The market for commercial suborbital spaceflight could include not just wealthy individuals but also research entities, governments and even NASA, said Laura Forczyk, owner of space consulting firm Astralytical. NASA is already a major customer for Elon Musk’s SpaceX, which ferries supplies and astronauts to the International Space Station.
“What we’re seeing now is the emergence,” she said. “We do not know yet how quickly this industry is going to mature.”
Alan Stern, a planetary scientist and associate vice president of the Southwest Research Institute’s space science and engineering division, plans to launch aboard Virgin Galactic’s space plane as soon as next year to conduct experiments in suborbital space. His flight will be paid for by NASA and the Southwest Research Institute.
Unlike other fields of research in which scientists studying environments such as a volcano or the ocean can perform their experiments in person, space researchers have had to automate their experiments so that they can be carried out remotely. That costs money and time and sometimes results in failures, said Stern, who has also spoken with Blue Origin about his interest in conducting experiments aboard New Shepard. Stern previously served as a consultant for Blue Origin and Virgin Galactic.
Regular and relatively inexpensive suborbital spaceflights would mean he could complete research projects and advance the field more rapidly.
He described Tuesday’s launch as a “watershed moment,” not because Bezos flew to suborbital space but because it indicated that there would be two commercial suborbital spaceflight companies ready for business. The competition could “start returning results for research for education and, frankly, just flying a greater cross section of people.”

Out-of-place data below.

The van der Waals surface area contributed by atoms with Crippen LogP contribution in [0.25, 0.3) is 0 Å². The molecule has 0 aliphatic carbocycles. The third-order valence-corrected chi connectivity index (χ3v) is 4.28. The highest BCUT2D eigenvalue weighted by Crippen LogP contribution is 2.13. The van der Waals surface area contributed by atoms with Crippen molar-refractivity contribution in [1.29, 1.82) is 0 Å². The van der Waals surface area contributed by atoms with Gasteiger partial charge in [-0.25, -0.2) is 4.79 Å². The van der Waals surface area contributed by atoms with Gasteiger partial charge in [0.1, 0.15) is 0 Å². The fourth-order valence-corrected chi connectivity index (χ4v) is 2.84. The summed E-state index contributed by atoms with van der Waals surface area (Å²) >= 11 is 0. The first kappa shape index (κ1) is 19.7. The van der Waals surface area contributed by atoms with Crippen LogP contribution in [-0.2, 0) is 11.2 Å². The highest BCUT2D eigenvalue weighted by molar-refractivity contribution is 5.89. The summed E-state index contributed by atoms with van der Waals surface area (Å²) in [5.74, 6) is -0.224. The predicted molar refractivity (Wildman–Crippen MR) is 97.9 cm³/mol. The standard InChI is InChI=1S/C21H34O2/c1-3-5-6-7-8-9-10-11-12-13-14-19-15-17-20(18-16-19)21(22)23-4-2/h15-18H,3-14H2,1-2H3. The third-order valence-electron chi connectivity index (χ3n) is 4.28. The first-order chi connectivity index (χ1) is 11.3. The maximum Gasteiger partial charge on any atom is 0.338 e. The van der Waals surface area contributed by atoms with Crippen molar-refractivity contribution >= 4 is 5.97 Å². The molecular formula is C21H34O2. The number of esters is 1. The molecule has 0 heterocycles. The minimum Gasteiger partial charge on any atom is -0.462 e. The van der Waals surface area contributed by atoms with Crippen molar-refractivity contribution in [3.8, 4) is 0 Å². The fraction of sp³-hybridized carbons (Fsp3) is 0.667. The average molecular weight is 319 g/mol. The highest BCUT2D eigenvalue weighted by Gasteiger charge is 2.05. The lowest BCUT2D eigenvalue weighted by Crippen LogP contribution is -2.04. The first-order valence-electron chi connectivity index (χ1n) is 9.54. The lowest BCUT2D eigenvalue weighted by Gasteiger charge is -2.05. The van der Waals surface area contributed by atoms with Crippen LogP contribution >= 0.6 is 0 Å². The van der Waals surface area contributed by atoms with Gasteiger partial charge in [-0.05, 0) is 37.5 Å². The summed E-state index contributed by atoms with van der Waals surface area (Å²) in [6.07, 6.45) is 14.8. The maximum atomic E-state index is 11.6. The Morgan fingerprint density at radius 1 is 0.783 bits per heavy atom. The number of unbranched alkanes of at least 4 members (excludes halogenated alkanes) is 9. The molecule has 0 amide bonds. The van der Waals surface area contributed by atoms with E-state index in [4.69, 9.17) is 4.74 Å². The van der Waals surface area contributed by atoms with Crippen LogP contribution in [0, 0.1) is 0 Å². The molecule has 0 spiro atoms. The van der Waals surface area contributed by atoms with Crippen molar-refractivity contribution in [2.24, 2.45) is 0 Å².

Blue Origin’s New Shepard rocket and capsule system launched shortly after 6 a.m. Pacific time from the company’s launchpad about 30 minutes north of Van Horn, Texas. The company had already completed a series of uncrewed flight tests.
Before the launch, about 100 reporters were gathered at the press site. Inns and hotels in the small town of Van Horn were sold out.
“My expectations were high, and they were dramatically exceeded,” Bezos said after his return.
He said the most profound part of the trip was seeing Earth’s atmosphere and how delicate it is — an epiphany experienced by many astronauts and known as the overview effect.
“As we move about the planet, we damage it,” Bezos said. “It’s one thing to recognize that intellectually; it’s another thing to see it with your own eyes how fragile it is.”
The New Shepard rocket booster separated from the crew capsule about two minutes after liftoff and returned to Earth minutes ahead of the capsule. Its return created a sonic boom that could be heard across the Guadalupe Mountains.
The capsule held Bezos, his brother Mark, customer Daemen and aviation pioneer Wally Funk. Audio from the launch livestream captured the capsule’s occupants cheering and reminding one another to look out the windows. They experienced about four minutes of weightlessness and were able to move about the capsule before strapping back into their seats for the return to the west Texas desert.
The craft landed back on Earth about 10 minutes after liftoff, buoyed by a trio of parachutes.
Bezos gave a thumbs up from his seat in the capsule shortly after landing. The crew emerged from the craft minutes later and was greeted by loved ones as well as a camera crew. To celebrate, they popped bottles of Champagne.
Back at the press site, about two miles from the launch tower, Blue Origin employees cried and cheered as the capsule’s parachutes deployed and when they saw Funk — at age 82, the oldest person to go to space — emerge from the capsule, arms outstretched in triumph.
Funk was part of a privately funded program called the First Lady Astronaut Trainees, also known as the Mercury 13, a group of U.S. female pilots who underwent the same physiological and psychological screening tests as NASA’s original Project Mercury astronauts but never went to space.
“I’ve been waiting a long time,” she said after the launch. “I want to go again.”
Mendez reported from Van Horn and Masunaga from Los Angeles.